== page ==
Co-authors include Reshma Gupta from the University of Washington, Edward A. Frongillo from the University of South Carolina, Alexander C. Tsai from the Center for Global Health at Massachusetts General Hospital, Elias Kumbakumba and Annet Kawuma from the Mbarara University of Science and Technology, Peter W. Hunt and Jeffrey Martin from UCSF, and Nils Grede from United Nations World Food Programme.

Funding for the research was provided by the National Institutes of Health, the Tim and Jane Meyer Family Foundation, and the World Food Programme.


Story Source:

The above story is based on materials provided by University of California - San Francisco. The original article was written by Jeff Sheehy. Note: Materials may be edited for content and length.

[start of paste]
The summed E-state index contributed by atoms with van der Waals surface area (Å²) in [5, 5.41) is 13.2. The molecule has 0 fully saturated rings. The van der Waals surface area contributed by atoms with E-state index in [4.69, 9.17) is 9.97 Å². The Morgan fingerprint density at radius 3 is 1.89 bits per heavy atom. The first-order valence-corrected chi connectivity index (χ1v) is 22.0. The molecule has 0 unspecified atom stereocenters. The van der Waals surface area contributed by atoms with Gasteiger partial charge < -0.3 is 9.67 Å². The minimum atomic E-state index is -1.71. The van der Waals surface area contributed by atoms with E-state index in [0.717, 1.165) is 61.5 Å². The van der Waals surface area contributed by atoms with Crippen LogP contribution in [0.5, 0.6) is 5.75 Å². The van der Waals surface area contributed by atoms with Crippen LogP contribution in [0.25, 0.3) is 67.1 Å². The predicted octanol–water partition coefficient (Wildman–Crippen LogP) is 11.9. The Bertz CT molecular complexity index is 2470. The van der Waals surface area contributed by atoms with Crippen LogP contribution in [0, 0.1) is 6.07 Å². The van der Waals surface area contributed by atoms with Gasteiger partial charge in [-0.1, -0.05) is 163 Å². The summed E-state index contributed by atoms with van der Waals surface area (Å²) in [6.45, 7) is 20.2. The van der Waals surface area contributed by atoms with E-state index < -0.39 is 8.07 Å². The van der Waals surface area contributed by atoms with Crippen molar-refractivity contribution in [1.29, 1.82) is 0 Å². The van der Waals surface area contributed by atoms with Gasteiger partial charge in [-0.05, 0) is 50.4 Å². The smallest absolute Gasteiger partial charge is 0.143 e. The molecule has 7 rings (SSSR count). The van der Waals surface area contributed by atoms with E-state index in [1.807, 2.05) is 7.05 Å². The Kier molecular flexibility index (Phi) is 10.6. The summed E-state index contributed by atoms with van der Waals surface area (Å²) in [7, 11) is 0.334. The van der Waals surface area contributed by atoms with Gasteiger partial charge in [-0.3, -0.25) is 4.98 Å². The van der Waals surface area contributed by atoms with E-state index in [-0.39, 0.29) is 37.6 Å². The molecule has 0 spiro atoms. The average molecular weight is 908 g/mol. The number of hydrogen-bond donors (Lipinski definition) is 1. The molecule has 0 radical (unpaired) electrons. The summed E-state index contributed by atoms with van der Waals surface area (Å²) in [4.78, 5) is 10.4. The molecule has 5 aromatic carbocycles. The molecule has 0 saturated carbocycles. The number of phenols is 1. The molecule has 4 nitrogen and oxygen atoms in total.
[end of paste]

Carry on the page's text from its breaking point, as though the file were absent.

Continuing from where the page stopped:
Journal Reference:

  1. Sheri D. Weiser et al. Changes in Food Insecurity, Nutritional Status, and Physical Health Status After Antiretroviral Therapy Initiation in Rural Uganda. JAIDS Journal of Acquired Immune Deficiency Syndromes, 1 October 2012 - Volume 61 - Issue 2 - p 179%u2013186 DOI: 10.1097/QAI.0b013e318261f064

Cite This Page:

University of California - San Francisco. "Starting antiretroviral therapy improves HIV-infected Africans' nutrition." ScienceDaily. ScienceDaily, 2 October 2012. <www.sciencedaily.com/releases/2012/10/121002145758.htm>.
University of California - San Francisco. (2012, October 2). Starting antiretroviral therapy improves HIV-infected Africans' nutrition. ScienceDaily. Retrieved October 25, 2014 from www.sciencedaily.com/releases/2012/10/121002145758.htm
University of California - San Francisco. "Starting antiretroviral therapy improves HIV-infected Africans' nutrition." ScienceDaily. www.sciencedaily.com/releases/2012/10/121002145758.htm (accessed October 25, 2014).

Share This



More Health & Medicine News

Saturday, October 25, 2014

Featured Research

from universities, journals, and other organizations


Featured Videos

from AP, Reuters, AFP, and other news services

IKEA Desk Converts From Standing to Sitting With One Button

IKEA Desk Converts From Standing to Sitting With One Button